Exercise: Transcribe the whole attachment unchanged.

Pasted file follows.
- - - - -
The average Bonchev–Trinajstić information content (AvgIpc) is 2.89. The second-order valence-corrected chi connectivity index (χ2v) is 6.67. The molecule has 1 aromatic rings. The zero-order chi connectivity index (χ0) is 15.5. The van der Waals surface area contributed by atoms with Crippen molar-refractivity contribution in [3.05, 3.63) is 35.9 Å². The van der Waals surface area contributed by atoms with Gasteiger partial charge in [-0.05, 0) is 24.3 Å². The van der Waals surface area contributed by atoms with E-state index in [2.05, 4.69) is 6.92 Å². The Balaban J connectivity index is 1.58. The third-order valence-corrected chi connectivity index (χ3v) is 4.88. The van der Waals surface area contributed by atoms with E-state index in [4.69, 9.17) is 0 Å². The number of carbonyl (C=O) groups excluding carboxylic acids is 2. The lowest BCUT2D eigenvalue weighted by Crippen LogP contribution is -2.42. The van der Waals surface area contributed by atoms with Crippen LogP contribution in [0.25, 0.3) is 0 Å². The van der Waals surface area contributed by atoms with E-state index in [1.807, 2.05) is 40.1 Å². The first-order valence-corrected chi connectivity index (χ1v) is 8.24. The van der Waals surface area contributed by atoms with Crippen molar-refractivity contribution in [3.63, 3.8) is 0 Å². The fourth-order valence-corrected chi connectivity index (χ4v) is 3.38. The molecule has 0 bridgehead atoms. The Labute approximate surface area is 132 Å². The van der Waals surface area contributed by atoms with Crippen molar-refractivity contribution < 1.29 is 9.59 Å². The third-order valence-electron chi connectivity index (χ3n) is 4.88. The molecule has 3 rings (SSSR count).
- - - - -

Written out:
The average Bonchev–Trinajstić information content (AvgIpc) is 2.89. The second-order valence-corrected chi connectivity index (χ2v) is 6.67. The molecule has 1 aromatic rings. The zero-order chi connectivity index (χ0) is 15.5. The van der Waals surface area contributed by atoms with Crippen molar-refractivity contribution in [3.05, 3.63) is 35.9 Å². The van der Waals surface area contributed by atoms with Gasteiger partial charge in [-0.05, 0) is 24.3 Å². The van der Waals surface area contributed by atoms with E-state index in [2.05, 4.69) is 6.92 Å². The Balaban J connectivity index is 1.58. The third-order valence-corrected chi connectivity index (χ3v) is 4.88. The van der Waals surface area contributed by atoms with E-state index in [4.69, 9.17) is 0 Å². The number of carbonyl (C=O) groups excluding carboxylic acids is 2. The lowest BCUT2D eigenvalue weighted by Crippen LogP contribution is -2.42. The van der Waals surface area contributed by atoms with Crippen LogP contribution in [0.25, 0.3) is 0 Å². The van der Waals surface area contributed by atoms with E-state index in [1.807, 2.05) is 40.1 Å². The first-order valence-corrected chi connectivity index (χ1v) is 8.24. The van der Waals surface area contributed by atoms with Crippen molar-refractivity contribution in [3.63, 3.8) is 0 Å². The fourth-order valence-corrected chi connectivity index (χ4v) is 3.38. The molecule has 0 bridgehead atoms. The Labute approximate surface area is 132 Å². The van der Waals surface area contributed by atoms with Crippen molar-refractivity contribution < 1.29 is 9.59 Å². The third-order valence-electron chi connectivity index (χ3n) is 4.88. The molecule has 3 rings (SSSR count).